What to Know About Incontinence After Birth

Childbirth is one of the most life-altering events in a woman’s life. You’ve created and carried a human and now get to experience the joys of raising a child. Most women hear about the sleepless nights, and issues like breast leakage after giving birth, but what about those instances of involuntary bladder release? 

You may experience urinary incontinence after giving birth. The good news is, restoring your pelvic floor can treat the problem and give you back control of your bladder.

At Caring for Women’s Health, gynecologist Dr. Lori Davidson compassionately guides women through all phases of life, including childbirth, and we find that it’s not uncommon for patients to report bladder control issues after having a baby. Visiting a gynecologist is a good place to start in the journey to regain bladder control after childbirth.

What is postpartum incontinence?

We use the term postpartum urinary incontinence to refer to involuntary release of a woman’s bladder after childbirth. While it commonly occurs after activities that put pressure on the pelvic floor, such as sneezing or giggling, it’s no laughing matter.

Postpartum urinary incontinence is a condition that can have a serious impact on a woman’s quality of life. Women with bladder control challenges after childbirth report impact on their mood and overall well-being. Some women may feel embarrassed and even limit certain social activities.

If you have urinary incontinence after childbirth, you may experience a sudden partial or full bladder leakage triggered by the following activities:

Why does childbirth affect your bladder control?

Your pelvic floor is composed of a group of muscles and connective tissues that span beneath your pelvis. This area acts as a sling to support important organs, including your bladder and uterus.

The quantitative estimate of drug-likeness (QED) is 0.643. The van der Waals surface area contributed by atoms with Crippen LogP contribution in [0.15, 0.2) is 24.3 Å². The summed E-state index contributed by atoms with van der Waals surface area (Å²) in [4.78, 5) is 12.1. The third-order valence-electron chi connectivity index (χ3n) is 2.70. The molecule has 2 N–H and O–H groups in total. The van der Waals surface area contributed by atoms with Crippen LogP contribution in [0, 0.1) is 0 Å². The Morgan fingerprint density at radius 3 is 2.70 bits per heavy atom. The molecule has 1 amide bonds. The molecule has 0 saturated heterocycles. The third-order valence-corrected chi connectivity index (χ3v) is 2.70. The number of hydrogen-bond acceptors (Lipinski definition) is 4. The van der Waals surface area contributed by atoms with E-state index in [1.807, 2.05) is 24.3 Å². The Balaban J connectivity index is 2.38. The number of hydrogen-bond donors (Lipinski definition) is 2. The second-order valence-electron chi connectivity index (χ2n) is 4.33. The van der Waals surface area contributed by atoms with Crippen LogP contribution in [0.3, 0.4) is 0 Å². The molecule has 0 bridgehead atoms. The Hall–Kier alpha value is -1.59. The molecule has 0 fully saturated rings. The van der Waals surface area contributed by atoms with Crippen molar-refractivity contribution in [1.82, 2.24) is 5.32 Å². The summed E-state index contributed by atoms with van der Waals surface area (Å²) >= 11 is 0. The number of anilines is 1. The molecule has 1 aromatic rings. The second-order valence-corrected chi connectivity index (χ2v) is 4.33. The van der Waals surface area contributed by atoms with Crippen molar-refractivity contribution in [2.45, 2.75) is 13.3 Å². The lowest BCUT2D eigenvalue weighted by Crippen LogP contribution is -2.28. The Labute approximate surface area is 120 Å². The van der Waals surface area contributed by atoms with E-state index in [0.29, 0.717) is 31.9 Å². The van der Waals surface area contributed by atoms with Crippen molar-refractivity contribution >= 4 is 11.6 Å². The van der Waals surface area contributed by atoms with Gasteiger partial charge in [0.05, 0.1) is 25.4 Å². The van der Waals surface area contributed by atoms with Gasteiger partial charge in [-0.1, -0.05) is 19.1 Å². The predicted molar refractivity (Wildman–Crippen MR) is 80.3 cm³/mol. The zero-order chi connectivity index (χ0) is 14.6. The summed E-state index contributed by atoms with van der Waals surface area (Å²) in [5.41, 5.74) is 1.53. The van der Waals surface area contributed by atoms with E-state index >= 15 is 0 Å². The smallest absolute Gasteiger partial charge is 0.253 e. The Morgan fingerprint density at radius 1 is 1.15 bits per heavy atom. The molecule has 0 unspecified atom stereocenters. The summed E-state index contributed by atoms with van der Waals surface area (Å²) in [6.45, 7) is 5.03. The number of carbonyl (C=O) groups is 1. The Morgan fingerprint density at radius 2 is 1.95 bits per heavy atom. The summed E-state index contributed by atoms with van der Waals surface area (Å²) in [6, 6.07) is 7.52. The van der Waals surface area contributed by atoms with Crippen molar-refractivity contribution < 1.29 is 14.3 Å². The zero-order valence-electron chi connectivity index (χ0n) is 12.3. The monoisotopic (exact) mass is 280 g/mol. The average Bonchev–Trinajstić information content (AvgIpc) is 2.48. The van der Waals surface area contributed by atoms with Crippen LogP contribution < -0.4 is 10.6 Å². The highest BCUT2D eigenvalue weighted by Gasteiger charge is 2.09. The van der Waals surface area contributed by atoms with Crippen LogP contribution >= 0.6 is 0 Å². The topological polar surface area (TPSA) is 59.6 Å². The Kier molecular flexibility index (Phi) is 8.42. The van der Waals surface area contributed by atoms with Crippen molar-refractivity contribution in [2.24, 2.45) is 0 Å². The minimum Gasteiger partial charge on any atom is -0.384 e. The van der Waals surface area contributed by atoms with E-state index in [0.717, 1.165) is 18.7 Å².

During pregnancy, your uterus expands to accommodate your growing baby. This puts extra pressure on your pelvic floor. During childbirth the pelvic floor stretches even more and can become weak or damaged. This makes urinary incontinence more likely.

Up to 40% of women experience urinary incontinence after giving birth. Risk factors include:

For women who have given birth before, each subsequent pregnancy places further stress on the pelvic floor, raising the chance of having urinary incontinence.

I have urinary incontinence - now what?

There are treatment options to help you get your bladder back under control, so you can get on with your life. Depending on the severity and your unique set of factors, Dr. Davidson may recommend lifestyle changes, such as losing excess weight. If you’re overweight, following a nutritious diet and getting enough physical activity can help ease symptoms.

Dr. Davidson may also recommend pelvic floor exercises, known as Kegel exercises, that help strengthen the pelvic floor. Kegel exercises are simple, and you can do them anywhere.

For women with more severe or troublesome symptoms, Dr. Davidson may recommend sling surgery. During this minimally-invasive procedure, Dr. Davidson creates a sling from a thin strip of mesh or your body tissue to lift and support your bladder to prevent leaks.

After a comprehensive evaluation, Dr. Davidson will discuss your treatment options to help you choose the approach that’s right for you.

Urge incontinence versus stress incontinence

It’s important to understand the difference between urge incontinence and stress incontinence. The underlying cause for stress incontinence is different from urge incontinence and the treatment approaches differ.

Urge incontinence is when you have a strong, unstoppable urge to urinate, followed by the sudden loss of urine. Stress incontinence is not accompanied by a sudden urge to urinate. Following childbirth, women who are affected by urinary incontinence tend to have stress incontinence. Some women have symptoms of both urge incontinence and stress incontinence, known as mixed incontinence.

There’s no need to struggle with urinary leakage after childbirth. Available treatment options can give you the relief you need. Stop in to see Dr. Davidson at our Greenwood, Indiana, office by calling 317-893-3131 to set up an appointment or book online. 

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